False strawberry (Potentilla indica)

Prefers full sun to partial shade. This low-growing perennial produces yellow flowers and small fruits that resemble strawberries. The fruits and leaves of mock strawberry are edible but lack the flavour off real strawberries.

Golden saxifrage (Chrysosplenium spp.)

While preferring full sun, some varieties like Chrysosplenium oppositifolium can tolerate partial shade. These low-growing perennials have star-shaped yellow flowers and attractive foliage. It is apparently edible though fairly tasteless. I’ve not tried it myself.

Good King Henry (Chenopodium bonus-henricus):

Tolerates partial shade. This leafy green vegetable is a traditional European crop that’s making a comeback, offering a flavour similar to spinach. We have several plants in our food forest and will propagate more as it grows. 

Horseradish (Armoracia rusticana)

Tolerates partial shade. This perennial herb is grown for its pungent underground root, used as a condiment. It does however require adequate moisture.

Hostas (Hosta spp.)

Thrive in partial shade. These shade-loving perennials come in a variety of sizes and foliage colours, making them a popular choice for low-maintenance gardens. The shoots are edible.

Lemon balm (Melissa officinalis)

Prefers full sun to partial shade. This aromatic herb has a lemony scent and flavour, used in teas and other culinary applications.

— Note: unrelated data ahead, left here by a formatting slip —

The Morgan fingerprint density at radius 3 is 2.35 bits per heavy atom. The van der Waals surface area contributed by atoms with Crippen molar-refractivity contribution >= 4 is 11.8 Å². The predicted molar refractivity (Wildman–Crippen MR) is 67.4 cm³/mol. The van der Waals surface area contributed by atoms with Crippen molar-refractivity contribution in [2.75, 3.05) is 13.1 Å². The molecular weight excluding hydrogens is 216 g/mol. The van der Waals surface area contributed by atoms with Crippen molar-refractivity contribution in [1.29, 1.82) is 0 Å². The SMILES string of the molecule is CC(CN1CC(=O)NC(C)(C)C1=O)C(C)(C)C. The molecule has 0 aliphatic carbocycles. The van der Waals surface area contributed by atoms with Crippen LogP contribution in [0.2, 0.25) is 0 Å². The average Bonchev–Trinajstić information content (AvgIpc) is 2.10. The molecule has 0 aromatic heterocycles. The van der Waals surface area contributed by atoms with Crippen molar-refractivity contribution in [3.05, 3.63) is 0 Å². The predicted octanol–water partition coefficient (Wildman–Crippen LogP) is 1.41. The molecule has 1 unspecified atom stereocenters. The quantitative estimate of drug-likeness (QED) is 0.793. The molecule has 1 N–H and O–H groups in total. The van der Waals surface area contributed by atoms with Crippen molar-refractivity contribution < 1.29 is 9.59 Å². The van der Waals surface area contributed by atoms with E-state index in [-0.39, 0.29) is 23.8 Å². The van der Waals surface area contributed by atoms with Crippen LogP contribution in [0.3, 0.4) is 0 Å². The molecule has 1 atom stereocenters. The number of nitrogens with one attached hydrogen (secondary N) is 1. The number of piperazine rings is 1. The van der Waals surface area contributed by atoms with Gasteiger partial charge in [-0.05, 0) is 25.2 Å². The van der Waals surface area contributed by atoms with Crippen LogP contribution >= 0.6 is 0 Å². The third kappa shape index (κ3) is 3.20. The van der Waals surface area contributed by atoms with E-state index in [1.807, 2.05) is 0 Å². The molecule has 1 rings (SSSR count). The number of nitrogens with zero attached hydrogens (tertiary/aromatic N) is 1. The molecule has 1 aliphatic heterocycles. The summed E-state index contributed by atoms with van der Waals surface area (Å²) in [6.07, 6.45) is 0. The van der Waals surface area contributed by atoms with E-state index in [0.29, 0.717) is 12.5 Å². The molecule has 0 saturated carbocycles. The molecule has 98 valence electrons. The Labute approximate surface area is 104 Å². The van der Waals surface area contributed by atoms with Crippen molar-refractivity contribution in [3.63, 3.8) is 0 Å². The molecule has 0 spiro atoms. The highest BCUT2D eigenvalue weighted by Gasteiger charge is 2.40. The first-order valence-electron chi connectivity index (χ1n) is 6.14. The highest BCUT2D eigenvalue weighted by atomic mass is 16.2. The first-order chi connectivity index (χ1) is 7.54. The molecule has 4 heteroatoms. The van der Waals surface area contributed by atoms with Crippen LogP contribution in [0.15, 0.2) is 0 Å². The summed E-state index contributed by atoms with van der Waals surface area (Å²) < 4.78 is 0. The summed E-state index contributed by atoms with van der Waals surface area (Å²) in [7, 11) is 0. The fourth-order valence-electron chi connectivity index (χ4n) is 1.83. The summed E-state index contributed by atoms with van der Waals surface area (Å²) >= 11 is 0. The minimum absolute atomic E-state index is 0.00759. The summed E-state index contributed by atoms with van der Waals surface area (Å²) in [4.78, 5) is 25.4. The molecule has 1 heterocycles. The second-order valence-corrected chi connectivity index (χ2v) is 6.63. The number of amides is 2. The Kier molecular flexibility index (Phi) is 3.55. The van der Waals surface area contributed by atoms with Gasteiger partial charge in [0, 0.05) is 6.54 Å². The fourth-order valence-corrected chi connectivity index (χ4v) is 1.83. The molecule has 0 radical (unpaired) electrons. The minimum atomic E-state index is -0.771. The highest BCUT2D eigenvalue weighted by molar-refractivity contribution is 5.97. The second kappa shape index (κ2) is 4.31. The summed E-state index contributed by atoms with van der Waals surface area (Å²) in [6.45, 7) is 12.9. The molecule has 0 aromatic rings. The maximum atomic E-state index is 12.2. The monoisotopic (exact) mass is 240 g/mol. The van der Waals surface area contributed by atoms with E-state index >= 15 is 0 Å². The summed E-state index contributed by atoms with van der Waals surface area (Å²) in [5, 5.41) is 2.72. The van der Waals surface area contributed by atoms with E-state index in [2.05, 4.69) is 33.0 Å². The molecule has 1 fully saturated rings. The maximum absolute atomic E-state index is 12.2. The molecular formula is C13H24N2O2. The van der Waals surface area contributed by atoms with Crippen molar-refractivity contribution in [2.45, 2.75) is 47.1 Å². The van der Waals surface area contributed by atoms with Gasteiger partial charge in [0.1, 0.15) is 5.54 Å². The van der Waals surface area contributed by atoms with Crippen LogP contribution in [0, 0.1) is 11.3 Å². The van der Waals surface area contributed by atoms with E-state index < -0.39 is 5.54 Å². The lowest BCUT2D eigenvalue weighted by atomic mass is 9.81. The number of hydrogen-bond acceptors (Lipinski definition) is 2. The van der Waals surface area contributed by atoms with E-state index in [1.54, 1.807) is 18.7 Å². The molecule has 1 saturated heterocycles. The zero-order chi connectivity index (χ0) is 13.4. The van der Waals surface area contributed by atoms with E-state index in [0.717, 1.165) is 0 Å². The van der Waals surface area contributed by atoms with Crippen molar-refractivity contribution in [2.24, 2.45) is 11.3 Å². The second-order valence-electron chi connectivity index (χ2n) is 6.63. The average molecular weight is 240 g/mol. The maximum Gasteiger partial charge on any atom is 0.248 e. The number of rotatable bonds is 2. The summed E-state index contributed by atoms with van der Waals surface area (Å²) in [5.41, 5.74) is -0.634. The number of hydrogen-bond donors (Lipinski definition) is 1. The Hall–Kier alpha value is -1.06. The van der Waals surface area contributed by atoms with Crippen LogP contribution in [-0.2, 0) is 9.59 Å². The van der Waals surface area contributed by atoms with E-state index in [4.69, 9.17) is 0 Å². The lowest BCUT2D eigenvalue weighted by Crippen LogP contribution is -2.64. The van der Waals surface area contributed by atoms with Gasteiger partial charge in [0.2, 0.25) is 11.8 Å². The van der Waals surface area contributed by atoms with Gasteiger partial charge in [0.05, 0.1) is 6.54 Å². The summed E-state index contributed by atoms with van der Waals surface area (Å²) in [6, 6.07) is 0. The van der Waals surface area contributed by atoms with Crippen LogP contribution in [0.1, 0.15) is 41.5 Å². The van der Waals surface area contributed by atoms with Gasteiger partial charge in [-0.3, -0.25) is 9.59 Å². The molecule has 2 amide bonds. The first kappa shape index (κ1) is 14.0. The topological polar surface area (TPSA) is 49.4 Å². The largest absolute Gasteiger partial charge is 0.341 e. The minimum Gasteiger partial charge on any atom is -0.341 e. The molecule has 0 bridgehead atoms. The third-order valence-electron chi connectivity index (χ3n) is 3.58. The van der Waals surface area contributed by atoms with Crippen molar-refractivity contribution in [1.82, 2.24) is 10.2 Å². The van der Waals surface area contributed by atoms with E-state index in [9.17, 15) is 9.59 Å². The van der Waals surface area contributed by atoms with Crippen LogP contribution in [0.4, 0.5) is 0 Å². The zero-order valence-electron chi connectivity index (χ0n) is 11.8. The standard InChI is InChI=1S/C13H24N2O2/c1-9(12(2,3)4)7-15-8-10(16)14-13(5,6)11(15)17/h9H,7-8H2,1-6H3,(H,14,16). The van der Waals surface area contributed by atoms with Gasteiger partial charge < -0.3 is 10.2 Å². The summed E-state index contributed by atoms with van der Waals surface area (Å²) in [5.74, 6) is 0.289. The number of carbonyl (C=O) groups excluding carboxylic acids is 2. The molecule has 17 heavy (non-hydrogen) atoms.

Lesser stitchwort (Stellaria graminea)

Tolerates full to partial shade. This low-growing evergreen perennial forms a dense carpet of green foliage, making it a good choice for groundcover in shady areas. Though it’s rarely thick enough to stop all the plants.

Mallows (Lavatera spp.)

Certain mallow varieties like Lavatera cachemiriana tolerate partial shade. These flowering shrubs come in a range of colours and attract pollinators. Lavatera is edible though I’ve never fancied it. But is is a good plant for biodiverse gardens so worth growing.

Marshmallow (Althaea officinalis)

Prefers full sun to partial shade, but can tolerate some shade. This tall perennial is grown for its mucilaginous root, with are made into marshmallows and reportedly used medicinally. The leaves and flowers are also apparently edible in salads.

Mitsuba aka Japanese Parsley, (Cryptotaenia japonica)

Tolerates partial shade. This Japanese herb has a parsley-like flavour and is used in salads and other dishes. The flowers, stems, leaves and roots are edible.

Ostrich fern (Matteuccia struthiopteris)

Prefers partial shade to full shade. This large fern has tall, arching fronds and is a striking addition to a shady border. It’s one of those unusual perennial ferns with edible young ‘shoots’ that re safe too eat. Don’t try ferns unless you are sure they are safe!

Beware.  Some wild plants are poisonous so please note that you should be absolutely certain  you have identified a plant correctly before consuming it.  Plants can also prompt allergic and other negative reactions so, before eating any quantity, ensure you are not sensitive or allergic to plants you don’t have experience of eating.  

If in doubt don’t eat them.  None of the following should be taken as advice that plants are safe to eat  Please always get professional advice before consuming or handling unknown or unusual plants. 

Tag: Unusual Perennial Food Plants
Image Attribution: Mandy at Incredible Vegetables